The now classic time loop conceit hits PS5 and PC this month via action shooter/puzzler Deathloop. We spoke with the game’s narrative designer, Arkane Studios’ Bennett Smith, to learn more.

When asked for a quick story summation, Smith gives us enough to have us definitely hanging out to get playing.

“A man with no memory wakes up on an arctic island and discovers he’s trapped in a time loop. Worse, everyone on the island is trying to kill him. To escape he must figure out how to kill eight people, called the ‘Visionaries,’ in a single day or risk being trapped on the island forever.”

From what we’ve seen so far of Deathloop, we’ve got quite a Tarantino-meets-007 vibe. Smith doesn’t disagree.

I can say that the ‘Tarantino-meets-007’ tone was extended to the characters and dialogue,” Smith admits. “Players will find this game hyper-violent, irreverent, and darkly humorous. The first scene in the game sets the tone, and the ride just gets crazier from there!”

“Players will find this game hyper-violent, irreverent, and darkly humorous.”

While no specific past games served as inspiration, the Deathloop design teams did look to their previous collective playing experience, including an indie classic.

“When I joined Arkane in July 2019, I had just completed Disco Elysium, and I was incredibly impressed with how they reinvigorated the classic and somewhat staid dialogue choice system,” enthuses Smith. “Although DE is a far different game, I was inspired to try to breathe that same kind of fresh life and perspective into an FPS/immersive sim.”

After the likes of Arkane’s Prey and the Dishonored games, with Deathloop Smith confides that the aim was to “lighten the tone a bit.”

The narratives of both Prey and Dishonored are deeply interesting and complex explorations of the dark side of the human condition,” he says. “With Deathloop we wanted to try a slightly different direction, and inject more humour into the player experience. In many ways this was terra incognita for an Arkane game, but we’re proud of the final product and we think players will enjoy it too!”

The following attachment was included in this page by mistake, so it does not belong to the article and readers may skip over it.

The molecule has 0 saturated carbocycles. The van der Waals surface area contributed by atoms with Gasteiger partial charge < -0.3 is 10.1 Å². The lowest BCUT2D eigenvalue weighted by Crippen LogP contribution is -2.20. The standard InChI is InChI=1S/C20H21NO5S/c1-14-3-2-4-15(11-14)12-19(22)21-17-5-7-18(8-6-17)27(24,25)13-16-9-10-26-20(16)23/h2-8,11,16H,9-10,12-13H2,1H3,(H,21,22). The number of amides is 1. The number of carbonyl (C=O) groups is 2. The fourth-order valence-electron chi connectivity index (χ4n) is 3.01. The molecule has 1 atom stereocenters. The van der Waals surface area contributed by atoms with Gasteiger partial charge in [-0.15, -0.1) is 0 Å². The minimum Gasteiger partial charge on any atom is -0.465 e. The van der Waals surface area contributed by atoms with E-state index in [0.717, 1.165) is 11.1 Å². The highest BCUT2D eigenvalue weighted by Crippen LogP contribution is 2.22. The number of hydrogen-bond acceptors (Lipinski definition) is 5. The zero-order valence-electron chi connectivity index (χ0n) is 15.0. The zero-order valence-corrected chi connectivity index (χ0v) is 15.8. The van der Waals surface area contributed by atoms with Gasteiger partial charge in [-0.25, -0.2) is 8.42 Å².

Deathloop

While the shooting elements have been at the fore of promotion for Deathloop, we were keen to find out more about the puzzling side of the equation.

“There are two different types of puzzles in our game,” Smith tells us. “There’s the ‘macro’ puzzle of how to kill all the Visionaries in one day, and the ‘micro’ puzzles that exist all over Blackreef. These are mysteries waiting to be solved: three people arguing around a ticking box, a pleading chat left on a computer terminal, a cannon being assembled… Only by observing and interacting with these micro puzzles will players learn information and, sometimes, these discoveries can help inform how to solve the macro puzzle as well.”

Deathloop isn’t necessarily the sort of game in which you’d expect to find multiplayer, but Smith tells us about its clever system to get players socialising.

“Our player character, Colt, is constantly interacting with Julianna, the main antagonist,” Smith reveals. “Once the player kills the NPC Julianna, they’ll unlock the opportunity to play as Julianna and invade another player’s game. This also means other players can play as Julianna and invade your game (we do allow players to turn off this mechanic). Julianna has a unique ability called ‘Masquerade’ that allows her to swap appearances with anybody else on the map, allowing her to confuse and play tricks on Colt, among the other weapons and powers at her disposal.”

Ultimately, it’s all about delivering an enjoyable time, and Smith hopes that this is what players gain from the Deathloop experience.

“This past year has been pretty gnarly for our collective human experience, and I hope that players will have fun escaping to (and from!) Blackreef for a little while, kicking some ass with Colt.”

Deathloop releases on September 14 for PS5 and PC. Pre-order now at JB Hi-Fi.

 

This is heavy!
We couldn’t let Smith go without finding out his all-time favourite time loop movie. We’ll let him get away with this one: “Back to the Future – not quite a time loop film, but I’d argue it’s in the same ballpark.”